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Production Control Solutions

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Lean Manufacturing, Basics, Principles, Techniques

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Here's what one of our 12,000 plus subscribers
wrote about the MBBP Newsletter:

"Great manufacturing articles. Thanks for the insights. I often share portions of your articles with my staff and they too enjoy them and fine aspects where they can integrate points into their individual areas of responsibilities. Thanks again."

               Kerry B. Stephenson. President. KALCO Lighting, LLC

I. Letter From Our President

Dear CKN Subscribers:

In the New Year, it will take more than quick fixes, stock buybacks and token downsizing for manufacturing companies to consistently exceed earnings expectations. While these strategic options may yield temporary financial relief, they are not the way to long term growth and profitability. For manufacturers to consistently exceed profit expectations, they will need to fight it out in the markets they serve by providing higher quality products at competitive prices with shorter lead times or lose market share. Best options? Speed up business processes, improve product/service quality and reduce operational costs. A major challenge to their success will be the need to upgrade the knowledge of manufacturing people. The ability to learn faster than their competitors may be the only sustainable competitive edge.

Steven Covey, Tom Peters and Peter Drucker agree that at the top of all management's "must-do" list should be an agenda that provides their people with on-going education. This is easy to say but hard to do when faced with the day-to-day challenge of running a business. To this end, Ann Dubois, our administrative manager, wrote each of you last week about our E-learning tutorial that's helping companies increase their manufacturing competitive knowledge with no need to send their people to off-site seminars or commit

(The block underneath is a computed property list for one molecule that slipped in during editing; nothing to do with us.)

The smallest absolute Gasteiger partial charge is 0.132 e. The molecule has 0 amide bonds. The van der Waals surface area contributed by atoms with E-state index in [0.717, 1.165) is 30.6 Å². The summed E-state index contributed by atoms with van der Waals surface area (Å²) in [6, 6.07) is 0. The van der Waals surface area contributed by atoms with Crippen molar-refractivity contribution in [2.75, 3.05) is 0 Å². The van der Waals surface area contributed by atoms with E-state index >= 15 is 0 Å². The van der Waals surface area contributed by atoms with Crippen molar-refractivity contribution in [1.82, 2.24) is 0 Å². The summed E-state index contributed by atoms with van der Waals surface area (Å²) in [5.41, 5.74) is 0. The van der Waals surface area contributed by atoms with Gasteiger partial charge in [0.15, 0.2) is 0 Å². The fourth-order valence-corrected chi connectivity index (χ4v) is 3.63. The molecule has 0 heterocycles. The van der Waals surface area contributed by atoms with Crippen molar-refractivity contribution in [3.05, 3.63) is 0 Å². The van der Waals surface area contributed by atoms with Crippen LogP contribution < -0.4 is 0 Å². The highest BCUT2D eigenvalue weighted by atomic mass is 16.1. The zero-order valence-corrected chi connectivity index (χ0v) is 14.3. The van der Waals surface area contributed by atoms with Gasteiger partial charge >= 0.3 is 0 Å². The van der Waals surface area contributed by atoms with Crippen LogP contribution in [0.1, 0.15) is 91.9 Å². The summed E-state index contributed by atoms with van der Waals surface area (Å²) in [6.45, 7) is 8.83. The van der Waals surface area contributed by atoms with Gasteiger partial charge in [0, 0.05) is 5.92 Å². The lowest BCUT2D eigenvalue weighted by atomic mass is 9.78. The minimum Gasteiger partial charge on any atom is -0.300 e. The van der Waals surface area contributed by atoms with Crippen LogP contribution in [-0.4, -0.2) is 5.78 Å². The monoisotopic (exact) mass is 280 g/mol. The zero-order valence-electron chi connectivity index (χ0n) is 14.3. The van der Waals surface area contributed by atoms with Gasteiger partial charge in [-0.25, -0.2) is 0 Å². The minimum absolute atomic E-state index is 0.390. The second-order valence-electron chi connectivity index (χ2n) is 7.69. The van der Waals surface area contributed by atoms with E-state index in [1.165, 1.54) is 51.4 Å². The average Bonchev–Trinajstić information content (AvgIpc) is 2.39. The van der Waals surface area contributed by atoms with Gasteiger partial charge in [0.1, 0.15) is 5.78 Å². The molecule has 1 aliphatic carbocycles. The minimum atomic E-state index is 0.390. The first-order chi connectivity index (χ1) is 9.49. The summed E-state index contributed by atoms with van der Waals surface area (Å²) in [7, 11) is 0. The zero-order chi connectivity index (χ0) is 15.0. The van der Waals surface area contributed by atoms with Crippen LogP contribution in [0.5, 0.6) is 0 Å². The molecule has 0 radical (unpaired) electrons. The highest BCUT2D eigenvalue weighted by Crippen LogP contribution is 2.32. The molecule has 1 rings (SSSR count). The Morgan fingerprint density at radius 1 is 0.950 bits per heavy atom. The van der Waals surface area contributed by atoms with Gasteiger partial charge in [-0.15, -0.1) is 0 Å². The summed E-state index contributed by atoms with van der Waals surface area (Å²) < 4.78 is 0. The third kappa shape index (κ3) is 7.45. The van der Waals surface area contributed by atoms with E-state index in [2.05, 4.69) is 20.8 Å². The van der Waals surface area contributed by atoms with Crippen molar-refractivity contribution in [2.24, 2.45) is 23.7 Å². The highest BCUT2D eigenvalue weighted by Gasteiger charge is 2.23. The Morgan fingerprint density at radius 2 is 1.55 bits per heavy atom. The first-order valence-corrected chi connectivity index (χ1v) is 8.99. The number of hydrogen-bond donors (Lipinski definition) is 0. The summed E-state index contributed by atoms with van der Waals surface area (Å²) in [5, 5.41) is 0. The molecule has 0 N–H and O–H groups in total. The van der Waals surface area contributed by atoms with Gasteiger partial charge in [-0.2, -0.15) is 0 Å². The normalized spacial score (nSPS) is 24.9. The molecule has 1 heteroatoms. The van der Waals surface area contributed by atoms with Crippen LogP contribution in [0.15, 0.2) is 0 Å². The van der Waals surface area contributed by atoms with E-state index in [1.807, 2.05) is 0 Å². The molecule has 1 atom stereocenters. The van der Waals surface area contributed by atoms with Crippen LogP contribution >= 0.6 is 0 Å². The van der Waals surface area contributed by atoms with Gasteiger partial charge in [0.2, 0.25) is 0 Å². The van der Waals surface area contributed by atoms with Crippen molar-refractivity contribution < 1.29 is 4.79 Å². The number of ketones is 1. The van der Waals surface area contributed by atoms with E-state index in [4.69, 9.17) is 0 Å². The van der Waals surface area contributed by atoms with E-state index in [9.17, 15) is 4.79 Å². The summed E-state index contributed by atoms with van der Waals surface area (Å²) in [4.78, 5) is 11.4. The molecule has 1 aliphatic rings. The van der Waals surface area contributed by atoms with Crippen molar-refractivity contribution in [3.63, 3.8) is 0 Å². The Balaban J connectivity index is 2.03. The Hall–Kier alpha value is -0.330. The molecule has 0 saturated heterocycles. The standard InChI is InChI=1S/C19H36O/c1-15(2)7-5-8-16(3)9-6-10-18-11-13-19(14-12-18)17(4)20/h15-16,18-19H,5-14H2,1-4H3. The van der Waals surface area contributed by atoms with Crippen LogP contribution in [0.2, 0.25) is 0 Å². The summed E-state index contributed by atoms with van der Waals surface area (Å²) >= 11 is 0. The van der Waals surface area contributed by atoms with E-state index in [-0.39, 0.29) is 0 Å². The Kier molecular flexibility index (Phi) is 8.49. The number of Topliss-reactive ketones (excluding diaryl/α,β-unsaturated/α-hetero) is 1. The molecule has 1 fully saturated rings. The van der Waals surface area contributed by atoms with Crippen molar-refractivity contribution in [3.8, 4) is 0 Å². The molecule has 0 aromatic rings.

them to a disruptive training schedule. The tutorial is based on four successful "business turnaround" experiences and is entitled "Kaizen Based Lean Manufacturing (KBLM)." If you're thinking about ordering it, I suggest that you take action now, simply e-mail or fax your "ship to" address and a 
purchase order number to Ann @ 413-502-2839.

In this millennium, linear production will separate the manufacturing winners from the also-rans. Why---because nonlinear production is a product's highest cost driver. Leading companies will be using KBLM not MRP to control their factory floor operations and achieve linear production---providing vital contributions to the company's bottom-line results. If your manufacturing team is perplexed by the root causes of nonlinear production and/or the end-of-the-month crisis, our lead article on "Production Linearity" should help 
them put in place a plan of corrective actions.

Teamwork is critical to proactive problem solving and achieving linear production. Make sure that all your team members read Mr. Pritchett's article on "Make Sure You Make a Difference."

I'm a strong advocate of the philosophy of management by walking around (MBWA). I came across an old article on MBWA that I have condensed for you. I hope the author, Peter Slosson, doesn't take offense. It's the third article in this CKN issue. 

Our final contribution comes from the book, "The 80/20 Principle" by Richard Kock. I extracted his application of the Pareto Principle as it relates to career success.

We suggest that you both print and archive this newsletter for current and future reference. Feel free to make copies and share with colleagues.

This newsletter has reached your desk because we share a common objective -- to help key manufacturing people avoid "burnout" while achieving their full performance potential.


Bill Gaw, President
Business Basics, LLC

Production Control Solutions for winners.

II. Production Linearity
    By Bill Gaw

Companies will never achieve their full growth and profit potential if they produce more than 25% of their monthly shipment plan in the last week of the month or more than 33% of their quarterly shipment plan in the last month of the quarter. As companies struggle to remain competitive, one of the strategies by which gains in speed, quality and costs can be achieved is to form teams of employees to pursue and continuously improve linear production.

Why is linear production so important? It's simple; "It's where the money is!" Scrap, rework, overtime and poor quality are all non-value-added costs that increased as a function of the famous "Hockey Stick Syndrome." That is, as we delay our production schedule completion toward the end of the month (or worse, to the end of the financial quarter), there is a tremendous pressure put on Manufacturing that produces shop floor chaos that generates significant non-value-added cost. We usually end up making the production plan and